Ecommerce is a global enterprise. The explosion of online shopping in India has sellers scrambling to find entrance to the market, and China’s ecommerce growth is impressive as well. For sellers, ecommerce has been so democratized that anyone can enter the increasingly crowded field, but it might seem like international appeal is still reserved for the big boxes who can afford fully multilingual marketing strategies.
Selling globally requires a large degree of resources. For example, a multi-bazillion dollar brand like Nike can afford to market itself internationally by operating separate sites for various languages and even offering market-specific products. Most individual and SMB sellers just don’t have time, money, supply chain, or logistics to employ these kinds of strategies.
Doing A Little is Better Than Doing Nothing
Just because you aren’t quite ready to go fully multilingual on your site and marketing doesn’t mean you’ve got to lose out on international sales. Every seller can take small steps to implement a multilingual element to their strategy. It won’t be all encompassing, and you shouldn’t expect to suddenly become Mr. Worldwide like Pitbull, but making a few slight changes to the way you operate can break down the wall between your store and international buyers.
Four Small Changes to Make a Big Splash in the Global Marketplace
1. Try Targeted Social Ads
Using social media in ecommerce is a great way to find new customers. Social media is a marketer’s dream: millions, sometimes billions, of people gathered together in one place, each voluntarily offering up personal information to make targeting easy and fast. You can use this data to help put your products in front of an international audience without having to make your communications fully multilingual.
Using a targeted Facebook ad, you can pre-select the region or country in which you’d like your ad to appear. Not only that, but you can also target based on interests, age, gender, and other factors. If you sell swimwear, dip your toe into international selling by writing an ad in Spanish targeted for users in tropical Mexican locales. Selling baseball gear? Take a swing at Puerto Rico or the Dominican Republic. The options are limitless.
2. Using a Pro Translator
When I was in my early teens, I used to have so much fun with the English-Spanish dictionaries in my classroom. By fun, I mean looking up curse words with my friends and giggling to ourselves. One friend we had who was fluent in Spanish would always make fun of us for trying to string together broken sentences with the help of a dictionary. Word by word translations done by hand just don’t compare to accurately translated content.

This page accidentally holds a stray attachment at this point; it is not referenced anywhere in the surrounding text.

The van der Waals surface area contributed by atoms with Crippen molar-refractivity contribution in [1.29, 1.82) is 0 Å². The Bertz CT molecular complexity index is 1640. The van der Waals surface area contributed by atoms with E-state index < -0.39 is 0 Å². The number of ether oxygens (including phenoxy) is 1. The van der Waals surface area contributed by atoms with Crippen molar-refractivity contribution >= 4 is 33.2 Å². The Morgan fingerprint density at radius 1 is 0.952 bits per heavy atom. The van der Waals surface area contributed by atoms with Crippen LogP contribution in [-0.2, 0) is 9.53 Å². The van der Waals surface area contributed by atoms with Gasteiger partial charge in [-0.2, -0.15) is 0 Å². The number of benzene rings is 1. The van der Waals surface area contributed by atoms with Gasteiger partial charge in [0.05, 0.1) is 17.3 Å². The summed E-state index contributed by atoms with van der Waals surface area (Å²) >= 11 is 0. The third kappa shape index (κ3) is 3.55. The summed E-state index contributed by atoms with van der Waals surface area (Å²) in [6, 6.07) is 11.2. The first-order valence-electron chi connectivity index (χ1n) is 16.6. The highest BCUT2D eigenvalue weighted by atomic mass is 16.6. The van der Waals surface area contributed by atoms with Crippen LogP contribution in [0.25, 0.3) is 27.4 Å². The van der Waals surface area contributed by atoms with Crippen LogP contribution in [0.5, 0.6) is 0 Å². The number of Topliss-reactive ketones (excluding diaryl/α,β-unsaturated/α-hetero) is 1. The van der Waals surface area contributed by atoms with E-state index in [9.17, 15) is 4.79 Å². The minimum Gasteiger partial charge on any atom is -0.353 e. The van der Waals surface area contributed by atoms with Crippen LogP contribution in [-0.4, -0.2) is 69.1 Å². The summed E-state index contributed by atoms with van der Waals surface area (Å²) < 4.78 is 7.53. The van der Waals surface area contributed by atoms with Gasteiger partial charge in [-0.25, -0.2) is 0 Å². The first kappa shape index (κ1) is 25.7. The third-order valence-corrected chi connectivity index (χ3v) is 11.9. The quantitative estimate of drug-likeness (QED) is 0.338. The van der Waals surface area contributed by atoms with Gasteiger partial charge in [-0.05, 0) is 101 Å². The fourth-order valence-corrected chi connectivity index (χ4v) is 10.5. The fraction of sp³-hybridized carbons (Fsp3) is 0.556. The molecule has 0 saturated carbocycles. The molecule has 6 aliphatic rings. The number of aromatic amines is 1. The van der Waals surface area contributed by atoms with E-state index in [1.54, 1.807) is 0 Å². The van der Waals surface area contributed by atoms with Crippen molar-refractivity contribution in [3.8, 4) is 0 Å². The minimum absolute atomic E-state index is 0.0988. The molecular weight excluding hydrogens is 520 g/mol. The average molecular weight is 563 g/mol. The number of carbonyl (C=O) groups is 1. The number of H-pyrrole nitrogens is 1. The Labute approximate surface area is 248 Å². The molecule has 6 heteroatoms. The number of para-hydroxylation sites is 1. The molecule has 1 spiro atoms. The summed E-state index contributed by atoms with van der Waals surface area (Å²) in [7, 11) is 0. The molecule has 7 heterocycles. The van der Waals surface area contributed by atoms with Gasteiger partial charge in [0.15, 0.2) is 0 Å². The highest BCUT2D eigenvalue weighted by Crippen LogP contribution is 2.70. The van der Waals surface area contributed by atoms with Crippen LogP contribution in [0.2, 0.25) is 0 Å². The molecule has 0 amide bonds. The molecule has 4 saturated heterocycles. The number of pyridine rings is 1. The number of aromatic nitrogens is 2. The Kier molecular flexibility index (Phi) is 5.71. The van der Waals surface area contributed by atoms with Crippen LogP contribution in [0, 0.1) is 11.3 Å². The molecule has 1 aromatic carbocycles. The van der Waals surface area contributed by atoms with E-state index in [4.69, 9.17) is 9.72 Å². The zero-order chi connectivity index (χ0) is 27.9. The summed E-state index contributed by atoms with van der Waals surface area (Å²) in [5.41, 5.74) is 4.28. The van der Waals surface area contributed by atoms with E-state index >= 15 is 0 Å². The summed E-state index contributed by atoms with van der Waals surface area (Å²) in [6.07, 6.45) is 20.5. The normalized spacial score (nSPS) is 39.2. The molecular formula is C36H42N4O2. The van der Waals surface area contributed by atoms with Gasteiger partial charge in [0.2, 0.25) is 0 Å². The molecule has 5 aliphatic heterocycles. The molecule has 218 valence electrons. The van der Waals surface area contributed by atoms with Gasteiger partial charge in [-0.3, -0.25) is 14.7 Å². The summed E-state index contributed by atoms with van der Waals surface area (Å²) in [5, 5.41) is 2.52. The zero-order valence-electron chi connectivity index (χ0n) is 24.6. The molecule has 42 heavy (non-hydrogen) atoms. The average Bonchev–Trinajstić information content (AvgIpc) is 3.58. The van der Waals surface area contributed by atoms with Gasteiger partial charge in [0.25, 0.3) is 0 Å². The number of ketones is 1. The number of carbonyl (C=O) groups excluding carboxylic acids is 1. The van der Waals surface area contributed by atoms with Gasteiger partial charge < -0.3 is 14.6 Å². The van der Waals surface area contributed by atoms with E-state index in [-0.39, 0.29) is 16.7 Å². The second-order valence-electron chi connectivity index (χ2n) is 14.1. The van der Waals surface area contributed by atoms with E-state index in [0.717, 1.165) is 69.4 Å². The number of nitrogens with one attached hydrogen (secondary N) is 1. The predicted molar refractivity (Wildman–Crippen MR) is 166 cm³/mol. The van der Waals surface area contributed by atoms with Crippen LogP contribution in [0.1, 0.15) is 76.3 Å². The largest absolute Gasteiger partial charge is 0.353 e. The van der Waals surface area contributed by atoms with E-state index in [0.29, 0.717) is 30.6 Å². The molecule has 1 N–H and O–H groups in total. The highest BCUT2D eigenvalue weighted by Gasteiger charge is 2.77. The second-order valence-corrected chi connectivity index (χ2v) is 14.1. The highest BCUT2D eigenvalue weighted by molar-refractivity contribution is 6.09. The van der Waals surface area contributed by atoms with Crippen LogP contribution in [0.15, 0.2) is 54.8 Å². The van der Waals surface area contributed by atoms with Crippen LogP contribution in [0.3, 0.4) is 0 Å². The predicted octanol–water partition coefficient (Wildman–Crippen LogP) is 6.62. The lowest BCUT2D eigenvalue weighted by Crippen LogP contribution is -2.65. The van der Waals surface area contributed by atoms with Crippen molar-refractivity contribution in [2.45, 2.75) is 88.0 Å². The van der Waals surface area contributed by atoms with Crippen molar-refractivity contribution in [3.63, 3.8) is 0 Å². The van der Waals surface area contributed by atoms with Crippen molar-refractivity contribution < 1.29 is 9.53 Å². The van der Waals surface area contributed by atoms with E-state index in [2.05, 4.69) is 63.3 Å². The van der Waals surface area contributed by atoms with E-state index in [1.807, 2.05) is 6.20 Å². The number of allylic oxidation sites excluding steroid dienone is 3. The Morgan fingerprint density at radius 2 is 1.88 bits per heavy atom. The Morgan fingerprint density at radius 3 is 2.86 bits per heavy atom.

When targeting international markets, be sure to use a professional translator. Translating ecommerce and retail content needs to be done with care and precision. It’s not the kind of thing a non-native speaker of the language should try to tackle on their own. And don’t even get me started on electronic translators. The inaccuracies in the content will make your website seem untrustworthy and damage your ability to convert new traffic into sales.
You could always take that chance, but I would hope you’d want to run your store a bit methodically than myself and my fellow thirteen year-olds did.
3. Understand Cultural Norms
Marketing gafs are hilarious for everybody but the marketer. Gafs become even more likely when you’re dealing with global audiences, and some pretty big brands have fallen victim to it. It’s not hard to blame them. Cultural norms can be very different from one country to another.
To make sure you don’t end up on the next listicle of marketing cultural gafs, keep these tips in mind.
- Run a quick Google search on your product or industry + the country you’re targeting. You might find out your product has different standards there, or is even banned outright.
- Truth is objective, right? Wrong. Different countries have different definitions of what is ethical in marketing. What is considered clever clickbait in the states might be considered total deception in another country.
- Ask a friend! If you’ve got a buddy from the region you’re trying to sell to, double check with them to make sure the content doesn’t clash with any cultural standards.
4. Be Prepared to Scale
Shipping in the United States is hard enough already. Between dropshipping, third-party fulfillment, and merchant fulfillment, there are a lot of options for how you can get your products to your customers quickly and accurately. When you throw an international audience into the mix, things get even more complicated.
That’s why it’s important that your business is ready to scale its operations to manage both increased sales and sales in different countries. You should consider automating order routing for faster, more accurate fulfillment. This and other forms of inventory management can make your new global sales fall in line smoothly with your current process.
Remember: these tips aren’t meant to create a fully thriving international selling strategy. But if you want to experiment and stretch your wings a little, follow these tips and see what interest your product can generate overseas. Just consider this your ecommerce passport.
This was a guest article written by Dion Beary of ecomdash, a multichannel inventory control software for eCommerce sellers allowing sellers to automate inventory control, inventory syncing and multichannel fulfillment.